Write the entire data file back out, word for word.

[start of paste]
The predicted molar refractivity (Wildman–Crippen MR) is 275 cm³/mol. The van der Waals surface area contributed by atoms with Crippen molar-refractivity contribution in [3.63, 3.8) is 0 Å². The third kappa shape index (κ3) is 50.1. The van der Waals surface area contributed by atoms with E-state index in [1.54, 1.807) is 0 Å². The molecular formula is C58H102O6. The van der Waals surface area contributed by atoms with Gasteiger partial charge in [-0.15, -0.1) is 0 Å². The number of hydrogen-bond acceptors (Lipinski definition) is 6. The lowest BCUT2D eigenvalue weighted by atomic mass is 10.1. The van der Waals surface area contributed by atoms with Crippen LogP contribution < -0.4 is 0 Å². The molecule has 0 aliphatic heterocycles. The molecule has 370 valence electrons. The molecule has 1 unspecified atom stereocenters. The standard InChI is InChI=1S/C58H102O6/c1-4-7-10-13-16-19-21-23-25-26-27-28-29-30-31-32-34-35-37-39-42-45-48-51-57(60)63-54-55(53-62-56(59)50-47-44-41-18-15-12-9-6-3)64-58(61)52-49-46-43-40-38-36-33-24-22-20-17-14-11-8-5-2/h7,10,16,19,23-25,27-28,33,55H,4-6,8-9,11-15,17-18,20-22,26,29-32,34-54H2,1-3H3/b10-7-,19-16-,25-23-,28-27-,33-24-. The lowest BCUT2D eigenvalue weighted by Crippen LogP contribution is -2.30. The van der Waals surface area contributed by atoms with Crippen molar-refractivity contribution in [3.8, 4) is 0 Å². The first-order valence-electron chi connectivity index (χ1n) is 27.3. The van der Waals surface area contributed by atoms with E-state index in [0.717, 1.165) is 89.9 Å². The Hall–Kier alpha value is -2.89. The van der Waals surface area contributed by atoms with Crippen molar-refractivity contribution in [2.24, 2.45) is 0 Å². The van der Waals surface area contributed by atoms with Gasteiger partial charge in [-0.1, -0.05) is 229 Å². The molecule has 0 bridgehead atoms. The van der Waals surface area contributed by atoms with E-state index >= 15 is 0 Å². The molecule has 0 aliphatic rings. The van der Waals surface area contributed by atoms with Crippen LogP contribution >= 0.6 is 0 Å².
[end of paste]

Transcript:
The predicted molar refractivity (Wildman–Crippen MR) is 275 cm³/mol. The van der Waals surface area contributed by atoms with Crippen molar-refractivity contribution in [3.63, 3.8) is 0 Å². The third kappa shape index (κ3) is 50.1. The van der Waals surface area contributed by atoms with E-state index in [1.54, 1.807) is 0 Å². The molecular formula is C58H102O6. The van der Waals surface area contributed by atoms with Gasteiger partial charge in [-0.15, -0.1) is 0 Å². The number of hydrogen-bond acceptors (Lipinski definition) is 6. The lowest BCUT2D eigenvalue weighted by atomic mass is 10.1. The van der Waals surface area contributed by atoms with Crippen LogP contribution < -0.4 is 0 Å². The molecule has 0 aliphatic heterocycles. The molecule has 370 valence electrons. The molecule has 1 unspecified atom stereocenters. The standard InChI is InChI=1S/C58H102O6/c1-4-7-10-13-16-19-21-23-25-26-27-28-29-30-31-32-34-35-37-39-42-45-48-51-57(60)63-54-55(53-62-56(59)50-47-44-41-18-15-12-9-6-3)64-58(61)52-49-46-43-40-38-36-33-24-22-20-17-14-11-8-5-2/h7,10,16,19,23-25,27-28,33,55H,4-6,8-9,11-15,17-18,20-22,26,29-32,34-54H2,1-3H3/b10-7-,19-16-,25-23-,28-27-,33-24-. The lowest BCUT2D eigenvalue weighted by Crippen LogP contribution is -2.30. The van der Waals surface area contributed by atoms with Crippen molar-refractivity contribution in [3.8, 4) is 0 Å². The first-order valence-electron chi connectivity index (χ1n) is 27.3. The van der Waals surface area contributed by atoms with E-state index in [0.717, 1.165) is 89.9 Å². The Hall–Kier alpha value is -2.89. The van der Waals surface area contributed by atoms with Crippen molar-refractivity contribution in [2.24, 2.45) is 0 Å². The van der Waals surface area contributed by atoms with Gasteiger partial charge in [-0.1, -0.05) is 229 Å². The molecule has 0 bridgehead atoms. The van der Waals surface area contributed by atoms with E-state index >= 15 is 0 Å². The molecule has 0 aliphatic rings. The van der Waals surface area contributed by atoms with Crippen LogP contribution >= 0.6 is 0 Å².